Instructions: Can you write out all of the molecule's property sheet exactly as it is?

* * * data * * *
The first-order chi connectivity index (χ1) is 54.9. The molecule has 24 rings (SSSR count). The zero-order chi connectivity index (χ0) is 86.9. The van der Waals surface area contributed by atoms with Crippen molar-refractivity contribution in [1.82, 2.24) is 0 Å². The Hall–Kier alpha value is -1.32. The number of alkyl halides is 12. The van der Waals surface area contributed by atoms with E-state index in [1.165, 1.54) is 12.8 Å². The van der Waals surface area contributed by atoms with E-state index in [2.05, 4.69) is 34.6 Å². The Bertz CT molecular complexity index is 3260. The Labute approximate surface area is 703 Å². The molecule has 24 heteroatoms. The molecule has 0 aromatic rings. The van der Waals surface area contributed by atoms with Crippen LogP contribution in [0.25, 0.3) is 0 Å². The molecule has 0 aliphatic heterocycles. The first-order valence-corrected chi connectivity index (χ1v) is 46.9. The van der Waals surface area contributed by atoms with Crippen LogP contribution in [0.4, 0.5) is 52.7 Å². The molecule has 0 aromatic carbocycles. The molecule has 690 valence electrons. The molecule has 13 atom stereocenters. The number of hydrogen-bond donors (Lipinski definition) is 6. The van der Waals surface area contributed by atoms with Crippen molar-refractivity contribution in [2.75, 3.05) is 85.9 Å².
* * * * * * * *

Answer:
The first-order chi connectivity index (χ1) is 54.9. The molecule has 24 rings (SSSR count). The zero-order chi connectivity index (χ0) is 86.9. The van der Waals surface area contributed by atoms with Crippen molar-refractivity contribution in [1.82, 2.24) is 0 Å². The Hall–Kier alpha value is -1.32. The number of alkyl halides is 12. The van der Waals surface area contributed by atoms with E-state index in [1.165, 1.54) is 12.8 Å². The van der Waals surface area contributed by atoms with E-state index in [2.05, 4.69) is 34.6 Å². The Bertz CT molecular complexity index is 3260. The Labute approximate surface area is 703 Å². The molecule has 24 heteroatoms. The molecule has 0 aromatic rings. The van der Waals surface area contributed by atoms with Crippen LogP contribution in [0.25, 0.3) is 0 Å². The molecule has 0 aliphatic heterocycles. The first-order valence-corrected chi connectivity index (χ1v) is 46.9. The van der Waals surface area contributed by atoms with Crippen LogP contribution in [0.4, 0.5) is 52.7 Å². The molecule has 0 aromatic carbocycles. The molecule has 690 valence electrons. The molecule has 13 atom stereocenters. The number of hydrogen-bond donors (Lipinski definition) is 6. The van der Waals surface area contributed by atoms with Crippen molar-refractivity contribution in [2.75, 3.05) is 85.9 Å².